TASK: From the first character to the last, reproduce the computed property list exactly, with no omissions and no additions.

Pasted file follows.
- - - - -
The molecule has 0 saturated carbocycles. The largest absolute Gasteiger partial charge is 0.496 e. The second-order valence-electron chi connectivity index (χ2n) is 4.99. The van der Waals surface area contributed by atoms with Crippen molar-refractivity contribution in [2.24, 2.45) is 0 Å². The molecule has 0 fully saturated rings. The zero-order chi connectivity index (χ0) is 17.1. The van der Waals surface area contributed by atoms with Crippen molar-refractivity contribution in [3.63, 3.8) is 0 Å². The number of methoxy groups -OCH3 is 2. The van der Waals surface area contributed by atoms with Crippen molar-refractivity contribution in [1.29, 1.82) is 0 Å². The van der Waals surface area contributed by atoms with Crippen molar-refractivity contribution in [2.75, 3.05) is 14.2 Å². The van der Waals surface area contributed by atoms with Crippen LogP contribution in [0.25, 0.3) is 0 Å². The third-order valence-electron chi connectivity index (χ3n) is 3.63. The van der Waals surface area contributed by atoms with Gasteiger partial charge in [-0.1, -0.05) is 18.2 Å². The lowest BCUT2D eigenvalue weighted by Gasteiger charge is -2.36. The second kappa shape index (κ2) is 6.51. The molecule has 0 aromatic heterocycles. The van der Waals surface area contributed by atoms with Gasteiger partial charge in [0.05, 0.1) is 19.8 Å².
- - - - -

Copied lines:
The molecule has 0 saturated carbocycles. The largest absolute Gasteiger partial charge is 0.496 e. The second-order valence-electron chi connectivity index (χ2n) is 4.99. The van der Waals surface area contributed by atoms with Crippen molar-refractivity contribution in [2.24, 2.45) is 0 Å². The molecule has 0 fully saturated rings. The zero-order chi connectivity index (χ0) is 17.1. The van der Waals surface area contributed by atoms with Crippen molar-refractivity contribution in [3.63, 3.8) is 0 Å². The number of methoxy groups -OCH3 is 2. The van der Waals surface area contributed by atoms with Crippen molar-refractivity contribution in [1.29, 1.82) is 0 Å². The van der Waals surface area contributed by atoms with Crippen molar-refractivity contribution in [2.75, 3.05) is 14.2 Å². The van der Waals surface area contributed by atoms with Crippen LogP contribution in [0.25, 0.3) is 0 Å². The third-order valence-electron chi connectivity index (χ3n) is 3.63. The van der Waals surface area contributed by atoms with Gasteiger partial charge in [-0.1, -0.05) is 18.2 Å². The lowest BCUT2D eigenvalue weighted by Gasteiger charge is -2.36. The second kappa shape index (κ2) is 6.51. The molecule has 0 aromatic heterocycles. The van der Waals surface area contributed by atoms with Gasteiger partial charge in [0.05, 0.1) is 19.8 Å².